Argentina condemned this Tuesday (01.11.2022) the presence in the inauguration of the president of Nicaragua, Daniel Ortega, of the Iranian Vice Minister Mohsen Rezai, one of those accused of the attack against the AMIA Jewish center that caused 85 deaths in Buenos Aires in 1994. “The Argentine Republic expresses its strongest condemnation of the presence of Mohsen Rezai in the act of inauguration” de Ortega, the Foreign Ministry said in a statement.
“It constitutes an affront to Argentine justice and to the victims of the brutal terrorist attack against the Argentine Israelite Mutual Association (AMIA), committed on July 18, 1994” in Buenos Aires, he added. Ambassador Daniel Capitanich was the only representative of Argentina at the ceremony in which Ortega assumed his fourth consecutive term on Monday. “The Argentine Government demands once again from the Government of Iran full cooperation with the Argentine Justice, allowing the people who have been accused of participating in the attack against the AMIA to be tried by the competent courts,” the text added.
The AMIA board of directors demanded that the government of Alberto Fernández Capitanich did not retire at the time Rezai, to whom his own son, while living as a political refugee in the United States, introduced himselfHe pointed out as responsible for the 1994 attack, although he later retracted. Argentine Foreign Ministry sources confirmed to Efe that Capitanich will send a diplomatic cable to confirm what he already transmitted by phone this Tuesday to his hierarchical superiors: that “he never met, nor greeted, nor did he know that the Iranian was at the event.”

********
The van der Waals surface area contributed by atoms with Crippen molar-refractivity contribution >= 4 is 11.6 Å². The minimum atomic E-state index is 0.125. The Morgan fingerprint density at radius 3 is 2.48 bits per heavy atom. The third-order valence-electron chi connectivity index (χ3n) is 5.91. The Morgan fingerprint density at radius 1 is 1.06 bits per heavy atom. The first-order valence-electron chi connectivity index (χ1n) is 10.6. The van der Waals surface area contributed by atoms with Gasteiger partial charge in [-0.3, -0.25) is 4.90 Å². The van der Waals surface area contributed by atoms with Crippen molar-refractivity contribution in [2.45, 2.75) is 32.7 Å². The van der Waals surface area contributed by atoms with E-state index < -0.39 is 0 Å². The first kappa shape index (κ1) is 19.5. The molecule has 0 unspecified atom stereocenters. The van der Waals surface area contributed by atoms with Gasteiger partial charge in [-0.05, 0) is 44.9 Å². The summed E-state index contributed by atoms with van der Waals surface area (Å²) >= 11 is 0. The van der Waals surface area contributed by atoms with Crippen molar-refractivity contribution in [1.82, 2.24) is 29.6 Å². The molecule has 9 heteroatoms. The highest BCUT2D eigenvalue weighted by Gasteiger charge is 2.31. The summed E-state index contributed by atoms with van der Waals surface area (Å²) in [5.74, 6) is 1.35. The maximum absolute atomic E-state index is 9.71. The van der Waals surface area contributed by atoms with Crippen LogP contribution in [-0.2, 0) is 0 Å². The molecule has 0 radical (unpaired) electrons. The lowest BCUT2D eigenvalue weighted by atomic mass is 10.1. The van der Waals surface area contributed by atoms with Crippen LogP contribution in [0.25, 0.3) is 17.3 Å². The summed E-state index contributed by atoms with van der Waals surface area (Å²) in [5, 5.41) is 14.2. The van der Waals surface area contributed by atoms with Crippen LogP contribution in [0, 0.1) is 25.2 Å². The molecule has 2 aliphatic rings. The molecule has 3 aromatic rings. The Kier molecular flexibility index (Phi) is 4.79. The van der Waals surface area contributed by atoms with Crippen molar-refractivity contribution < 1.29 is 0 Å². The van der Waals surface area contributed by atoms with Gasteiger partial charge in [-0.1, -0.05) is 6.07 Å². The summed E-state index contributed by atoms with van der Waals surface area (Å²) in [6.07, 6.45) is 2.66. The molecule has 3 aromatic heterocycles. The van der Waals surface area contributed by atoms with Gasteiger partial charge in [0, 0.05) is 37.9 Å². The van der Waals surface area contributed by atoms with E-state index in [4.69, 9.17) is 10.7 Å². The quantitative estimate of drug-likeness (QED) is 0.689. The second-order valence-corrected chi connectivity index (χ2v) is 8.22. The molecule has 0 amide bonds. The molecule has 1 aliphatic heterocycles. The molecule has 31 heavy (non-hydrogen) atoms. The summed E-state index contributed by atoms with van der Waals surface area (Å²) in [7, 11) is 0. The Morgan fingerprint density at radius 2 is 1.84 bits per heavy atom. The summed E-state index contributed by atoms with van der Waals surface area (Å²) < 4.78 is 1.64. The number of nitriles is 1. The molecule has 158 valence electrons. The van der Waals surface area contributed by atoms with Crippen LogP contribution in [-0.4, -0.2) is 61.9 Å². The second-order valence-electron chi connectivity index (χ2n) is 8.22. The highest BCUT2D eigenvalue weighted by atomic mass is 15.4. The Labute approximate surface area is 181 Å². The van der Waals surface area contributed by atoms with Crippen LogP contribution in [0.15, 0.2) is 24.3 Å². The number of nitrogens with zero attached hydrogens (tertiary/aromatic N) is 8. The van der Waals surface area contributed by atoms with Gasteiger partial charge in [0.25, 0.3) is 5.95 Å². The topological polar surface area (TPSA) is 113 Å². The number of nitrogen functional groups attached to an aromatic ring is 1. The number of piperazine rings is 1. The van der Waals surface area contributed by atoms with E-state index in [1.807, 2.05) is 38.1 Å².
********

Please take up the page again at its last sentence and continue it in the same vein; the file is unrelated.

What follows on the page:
Argentina has the largest Jewish community in Latin America, with some 300,000 members, and maintains diplomatic relations with Iran at the charge d’affaires level. Already last August Argentina repudiated Rezai’s appointment as Vice President of Economic Affairs of Iran, among other appointments of defendants by the Argentine justice in the government of Tehran, among them the Minister of the Interior, Ahmad Vahidi.
Rezai, who at the time of the attack was the commander of the Iranian revolutionary guard, is part of the group of senior Iranian officials claimed by the Argentine justice who accuses them of having participated in the decision-making and planning of the attack on the Jewish center. Before the attack on the AMIA in 1992, the Israeli Embassy in Buenos Aires was the target of another attack, with a balance of 29 dead and 200 wounded, also unpunished.